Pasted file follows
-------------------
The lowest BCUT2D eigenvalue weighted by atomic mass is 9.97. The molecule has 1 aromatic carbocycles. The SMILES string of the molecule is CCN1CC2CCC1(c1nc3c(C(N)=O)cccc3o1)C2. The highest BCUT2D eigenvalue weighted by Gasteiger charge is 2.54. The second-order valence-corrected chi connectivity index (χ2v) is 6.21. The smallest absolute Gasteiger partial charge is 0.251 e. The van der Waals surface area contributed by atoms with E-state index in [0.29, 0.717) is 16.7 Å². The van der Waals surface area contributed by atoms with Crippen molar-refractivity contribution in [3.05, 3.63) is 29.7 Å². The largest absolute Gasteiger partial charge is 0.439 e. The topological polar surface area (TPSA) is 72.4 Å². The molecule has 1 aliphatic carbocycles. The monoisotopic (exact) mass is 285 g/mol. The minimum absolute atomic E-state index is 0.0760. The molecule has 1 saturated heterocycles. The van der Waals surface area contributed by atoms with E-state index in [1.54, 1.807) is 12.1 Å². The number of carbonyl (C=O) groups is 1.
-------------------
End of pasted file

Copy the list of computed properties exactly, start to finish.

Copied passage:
The lowest BCUT2D eigenvalue weighted by atomic mass is 9.97. The molecule has 1 aromatic carbocycles. The SMILES string of the molecule is CCN1CC2CCC1(c1nc3c(C(N)=O)cccc3o1)C2. The highest BCUT2D eigenvalue weighted by Gasteiger charge is 2.54. The second-order valence-corrected chi connectivity index (χ2v) is 6.21. The smallest absolute Gasteiger partial charge is 0.251 e. The van der Waals surface area contributed by atoms with E-state index in [0.29, 0.717) is 16.7 Å². The van der Waals surface area contributed by atoms with Crippen molar-refractivity contribution in [3.05, 3.63) is 29.7 Å². The largest absolute Gasteiger partial charge is 0.439 e. The topological polar surface area (TPSA) is 72.4 Å². The molecule has 1 aliphatic carbocycles. The monoisotopic (exact) mass is 285 g/mol. The minimum absolute atomic E-state index is 0.0760. The molecule has 1 saturated heterocycles. The van der Waals surface area contributed by atoms with E-state index in [1.54, 1.807) is 12.1 Å². The number of carbonyl (C=O) groups is 1.